What’s so great about…

Hello again and goodbye for now, Art21 blogging community. As a guest blogger for the past couple of weeks, I’ve loved sharing thoughts on contemporary art in New York City and hearing your comments. If you’ve enjoyed my videos, I hope you will visit my website for free downloads or subscribe to my iTunes podcast (as you may have done for Art21’s exclusive videos).

In parting, let me share a few further thoughts on and pictures of a few of the most thought provoking exhibitions Chelsea at the moment.


Tomma Abts’ tiny paintings have the power to stop a speeding art critic. The pressure to see as much art in as little time as possible (a bad approach, I know) usually has me racing in and out of galleries making snap judgments about whether to pause, come back, or move on. Abts’ show at David Zwirner Gallery literally arrested my attention, surprising me not least because the small canvases could have easily been lost on vast white walls. Instead, they zing with energy, particularly Feio, which brings to mind Russian Constructivism, Bridget Riley, and a cheap decoder ring rolled into one jittery vision.

A few years back, I stumbled on Abts still tinkering with the installation of her work at a press preview. As she intensely scrutinized a perfect painting hung perfectly on a perfect wall, it helped me understand why her work looked determined to within an inch of its life. Though they appear so controlled, paintings like Bilte pioneer their own spatial relationship between figure and ground; colors and forms are just beyond familiarity and some electric charge–like the three flashes of orange brightness here–animates each geometric composition.


Anne Chu, Installation View, 303 Gallery, New York, 2008.  Courtesy of 303 Gallery.

Anne Chu was dubbed “one of the best figurative sculptors around” by Roberta Smith after her 2003 solo show at 303 Gallery, an accolade the likes of which doesn’t come often or easily. Smith didn’t go into detail about her criteria, but Chu supplies plenty for viewers to ponder, nodding to art history with subject matter taken from canonical sculpture and pushing her materials in challenging directions. My first impression on entering her recent show at 303’s 21st Street space was that the new work bore an affinity to Matthew Monahan’s recent sculptures that also incorporate figures from folklore and art history. But Chu’s characters are more forthright, directly confronting the viewer, not merging with other imagery or the base. They want to interact; each figure in the show turns to face the front door with the exception of From A Hanging Garden which resembles both calligraphy in space and a complex wood carving and offers a place at the center of the show to stop and converse.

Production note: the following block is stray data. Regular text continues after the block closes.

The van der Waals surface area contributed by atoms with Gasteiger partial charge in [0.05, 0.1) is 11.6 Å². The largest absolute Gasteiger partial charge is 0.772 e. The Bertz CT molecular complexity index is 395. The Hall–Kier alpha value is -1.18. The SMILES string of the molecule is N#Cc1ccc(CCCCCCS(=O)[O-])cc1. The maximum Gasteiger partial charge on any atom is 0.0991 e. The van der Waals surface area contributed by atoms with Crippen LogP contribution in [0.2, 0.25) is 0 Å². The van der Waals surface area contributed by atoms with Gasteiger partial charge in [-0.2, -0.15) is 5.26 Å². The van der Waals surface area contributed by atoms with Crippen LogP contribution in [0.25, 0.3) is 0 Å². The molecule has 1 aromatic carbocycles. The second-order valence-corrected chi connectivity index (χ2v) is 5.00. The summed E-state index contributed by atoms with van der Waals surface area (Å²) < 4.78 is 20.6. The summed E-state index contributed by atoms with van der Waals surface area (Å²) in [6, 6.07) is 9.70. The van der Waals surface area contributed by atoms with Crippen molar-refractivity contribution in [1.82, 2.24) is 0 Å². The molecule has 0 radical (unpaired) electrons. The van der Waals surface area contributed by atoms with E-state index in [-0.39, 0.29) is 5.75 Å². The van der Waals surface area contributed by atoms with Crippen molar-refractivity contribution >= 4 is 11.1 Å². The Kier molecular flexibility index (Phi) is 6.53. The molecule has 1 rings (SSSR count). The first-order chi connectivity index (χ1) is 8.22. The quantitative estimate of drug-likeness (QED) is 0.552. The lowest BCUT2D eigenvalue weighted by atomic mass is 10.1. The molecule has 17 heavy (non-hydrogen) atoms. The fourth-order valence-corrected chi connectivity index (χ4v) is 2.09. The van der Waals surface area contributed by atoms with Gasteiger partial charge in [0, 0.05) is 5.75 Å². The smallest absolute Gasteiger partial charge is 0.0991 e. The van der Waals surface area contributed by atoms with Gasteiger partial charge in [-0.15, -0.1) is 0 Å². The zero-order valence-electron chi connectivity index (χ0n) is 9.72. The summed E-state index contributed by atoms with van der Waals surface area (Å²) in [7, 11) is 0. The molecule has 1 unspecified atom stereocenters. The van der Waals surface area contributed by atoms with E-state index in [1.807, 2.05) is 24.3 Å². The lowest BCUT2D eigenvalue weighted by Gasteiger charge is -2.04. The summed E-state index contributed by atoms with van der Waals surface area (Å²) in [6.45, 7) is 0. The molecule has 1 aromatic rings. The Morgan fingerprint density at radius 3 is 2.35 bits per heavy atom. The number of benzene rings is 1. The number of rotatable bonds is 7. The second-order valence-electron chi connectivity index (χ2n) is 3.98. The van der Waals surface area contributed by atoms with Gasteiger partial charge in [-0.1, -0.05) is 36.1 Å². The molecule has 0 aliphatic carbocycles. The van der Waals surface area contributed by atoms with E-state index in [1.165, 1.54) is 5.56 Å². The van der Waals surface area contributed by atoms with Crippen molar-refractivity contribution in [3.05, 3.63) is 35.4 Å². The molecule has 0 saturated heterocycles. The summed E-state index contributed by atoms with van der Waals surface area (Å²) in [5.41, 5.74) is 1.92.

Dana Hoey, THAW - Salamanders, archival inkjet, 2008.  Courtesy of Friedrich Petzel Gallery.

Dana Hoey, DROUGHT - Lighters, archival inkjet, 2008.  Courtesy of Friedrich Petzel Gallery.

Dana Hoey, FREEZE - Fallen, archival inkjet, 2007.  Courtesy of Friedrich Petzel Gallery.


Dana Hoey had to overcome her success to make good work. Nearly ten after having been included in the influential show of female photographers, Another Girl Another Planet, then lumped together with a group of so-called “girl photographers,” Hoey’s strong show at Friedrich Petzel Gallery makes the case for her independence (another reluctant alumni of the “group,” Nikki S. Lee, is coincidently showing across the street at Sikkema Jenkins and Co, but could take a page out of Hoey’s book about moving on). Using a genre-busting mix of narrative, portraiture, and nature photography, Hoey tells a loose tale of environmental apocalypse. Dividing the gallery into four sections, she imagines the effect of ash fallout, a freeze, thaw, drought, and flood on the landscape and its inhabitants without creating an environmentalist parable or easily read storyline. Instead, the eclectic mix of shots is in turn gorgeous, haunting and sobering leaving us wanting to know more.

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